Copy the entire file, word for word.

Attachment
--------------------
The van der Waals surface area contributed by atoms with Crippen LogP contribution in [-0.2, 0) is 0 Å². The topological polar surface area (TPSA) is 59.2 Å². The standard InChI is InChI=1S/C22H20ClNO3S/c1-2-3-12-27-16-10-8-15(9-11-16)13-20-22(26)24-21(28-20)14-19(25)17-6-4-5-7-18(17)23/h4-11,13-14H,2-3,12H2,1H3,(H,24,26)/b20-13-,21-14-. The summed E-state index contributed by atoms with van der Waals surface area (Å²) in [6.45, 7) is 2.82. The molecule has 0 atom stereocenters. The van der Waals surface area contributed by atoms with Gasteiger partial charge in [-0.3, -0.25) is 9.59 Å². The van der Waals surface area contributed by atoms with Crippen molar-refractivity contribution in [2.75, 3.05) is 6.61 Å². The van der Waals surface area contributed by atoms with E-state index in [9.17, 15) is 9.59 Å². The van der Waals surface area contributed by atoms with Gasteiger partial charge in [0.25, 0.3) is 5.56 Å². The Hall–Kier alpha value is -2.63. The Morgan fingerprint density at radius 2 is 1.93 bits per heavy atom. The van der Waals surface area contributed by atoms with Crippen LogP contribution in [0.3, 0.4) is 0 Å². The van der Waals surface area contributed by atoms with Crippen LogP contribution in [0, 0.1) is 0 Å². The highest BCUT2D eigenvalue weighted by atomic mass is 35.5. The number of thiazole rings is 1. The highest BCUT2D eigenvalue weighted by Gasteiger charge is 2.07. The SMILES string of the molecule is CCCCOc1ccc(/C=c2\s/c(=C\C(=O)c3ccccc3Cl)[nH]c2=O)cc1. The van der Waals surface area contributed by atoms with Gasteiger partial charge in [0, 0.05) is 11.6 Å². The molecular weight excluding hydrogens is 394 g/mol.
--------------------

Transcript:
The van der Waals surface area contributed by atoms with Crippen LogP contribution in [-0.2, 0) is 0 Å². The topological polar surface area (TPSA) is 59.2 Å². The standard InChI is InChI=1S/C22H20ClNO3S/c1-2-3-12-27-16-10-8-15(9-11-16)13-20-22(26)24-21(28-20)14-19(25)17-6-4-5-7-18(17)23/h4-11,13-14H,2-3,12H2,1H3,(H,24,26)/b20-13-,21-14-. The summed E-state index contributed by atoms with van der Waals surface area (Å²) in [6.45, 7) is 2.82. The molecule has 0 atom stereocenters. The van der Waals surface area contributed by atoms with Gasteiger partial charge in [-0.3, -0.25) is 9.59 Å². The van der Waals surface area contributed by atoms with Crippen molar-refractivity contribution in [2.75, 3.05) is 6.61 Å². The van der Waals surface area contributed by atoms with E-state index in [9.17, 15) is 9.59 Å². The van der Waals surface area contributed by atoms with Gasteiger partial charge in [0.25, 0.3) is 5.56 Å². The Hall–Kier alpha value is -2.63. The Morgan fingerprint density at radius 2 is 1.93 bits per heavy atom. The van der Waals surface area contributed by atoms with Crippen LogP contribution in [0.3, 0.4) is 0 Å². The van der Waals surface area contributed by atoms with Crippen LogP contribution in [0, 0.1) is 0 Å². The highest BCUT2D eigenvalue weighted by atomic mass is 35.5. The number of thiazole rings is 1. The highest BCUT2D eigenvalue weighted by Gasteiger charge is 2.07. The SMILES string of the molecule is CCCCOc1ccc(/C=c2\s/c(=C\C(=O)c3ccccc3Cl)[nH]c2=O)cc1. The van der Waals surface area contributed by atoms with Gasteiger partial charge in [0, 0.05) is 11.6 Å². The molecular weight excluding hydrogens is 394 g/mol.